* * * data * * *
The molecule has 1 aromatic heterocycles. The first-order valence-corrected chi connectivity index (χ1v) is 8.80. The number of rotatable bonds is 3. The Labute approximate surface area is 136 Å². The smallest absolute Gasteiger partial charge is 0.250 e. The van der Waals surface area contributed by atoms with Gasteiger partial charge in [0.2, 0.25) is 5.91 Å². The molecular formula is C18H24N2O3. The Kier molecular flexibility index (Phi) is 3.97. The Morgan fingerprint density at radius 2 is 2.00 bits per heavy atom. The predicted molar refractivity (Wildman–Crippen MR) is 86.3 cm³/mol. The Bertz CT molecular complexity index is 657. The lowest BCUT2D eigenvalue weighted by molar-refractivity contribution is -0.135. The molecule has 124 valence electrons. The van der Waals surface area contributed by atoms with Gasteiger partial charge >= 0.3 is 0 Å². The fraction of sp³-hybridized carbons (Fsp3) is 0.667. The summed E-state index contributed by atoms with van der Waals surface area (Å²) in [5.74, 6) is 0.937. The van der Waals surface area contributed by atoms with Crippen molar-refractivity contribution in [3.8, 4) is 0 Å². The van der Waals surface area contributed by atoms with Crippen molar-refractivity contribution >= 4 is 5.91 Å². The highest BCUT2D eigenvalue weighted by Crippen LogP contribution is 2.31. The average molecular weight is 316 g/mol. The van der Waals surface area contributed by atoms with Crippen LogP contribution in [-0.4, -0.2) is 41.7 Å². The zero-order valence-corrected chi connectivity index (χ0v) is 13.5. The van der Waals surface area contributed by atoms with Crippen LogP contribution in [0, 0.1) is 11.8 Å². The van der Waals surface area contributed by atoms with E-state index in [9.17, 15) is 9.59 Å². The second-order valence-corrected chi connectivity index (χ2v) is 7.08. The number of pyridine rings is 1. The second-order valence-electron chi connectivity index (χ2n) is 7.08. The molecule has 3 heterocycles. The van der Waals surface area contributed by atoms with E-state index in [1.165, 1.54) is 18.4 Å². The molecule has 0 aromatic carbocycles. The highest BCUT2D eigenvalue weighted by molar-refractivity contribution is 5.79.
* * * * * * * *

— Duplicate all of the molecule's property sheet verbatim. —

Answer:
The molecule has 1 aromatic heterocycles. The first-order valence-corrected chi connectivity index (χ1v) is 8.80. The number of rotatable bonds is 3. The Labute approximate surface area is 136 Å². The smallest absolute Gasteiger partial charge is 0.250 e. The van der Waals surface area contributed by atoms with Gasteiger partial charge in [0.2, 0.25) is 5.91 Å². The molecular formula is C18H24N2O3. The Kier molecular flexibility index (Phi) is 3.97. The Morgan fingerprint density at radius 2 is 2.00 bits per heavy atom. The predicted molar refractivity (Wildman–Crippen MR) is 86.3 cm³/mol. The Bertz CT molecular complexity index is 657. The lowest BCUT2D eigenvalue weighted by molar-refractivity contribution is -0.135. The molecule has 124 valence electrons. The van der Waals surface area contributed by atoms with Gasteiger partial charge >= 0.3 is 0 Å². The fraction of sp³-hybridized carbons (Fsp3) is 0.667. The summed E-state index contributed by atoms with van der Waals surface area (Å²) in [5.74, 6) is 0.937. The van der Waals surface area contributed by atoms with Crippen molar-refractivity contribution in [3.8, 4) is 0 Å². The van der Waals surface area contributed by atoms with Crippen molar-refractivity contribution >= 4 is 5.91 Å². The highest BCUT2D eigenvalue weighted by Crippen LogP contribution is 2.31. The average molecular weight is 316 g/mol. The van der Waals surface area contributed by atoms with Crippen LogP contribution in [-0.4, -0.2) is 41.7 Å². The zero-order valence-corrected chi connectivity index (χ0v) is 13.5. The van der Waals surface area contributed by atoms with Crippen LogP contribution in [0, 0.1) is 11.8 Å². The van der Waals surface area contributed by atoms with E-state index in [9.17, 15) is 9.59 Å². The second-order valence-corrected chi connectivity index (χ2v) is 7.08. The number of pyridine rings is 1. The second-order valence-electron chi connectivity index (χ2n) is 7.08. The molecule has 3 heterocycles. The van der Waals surface area contributed by atoms with E-state index in [1.165, 1.54) is 18.4 Å². The molecule has 0 aromatic carbocycles. The highest BCUT2D eigenvalue weighted by molar-refractivity contribution is 5.79.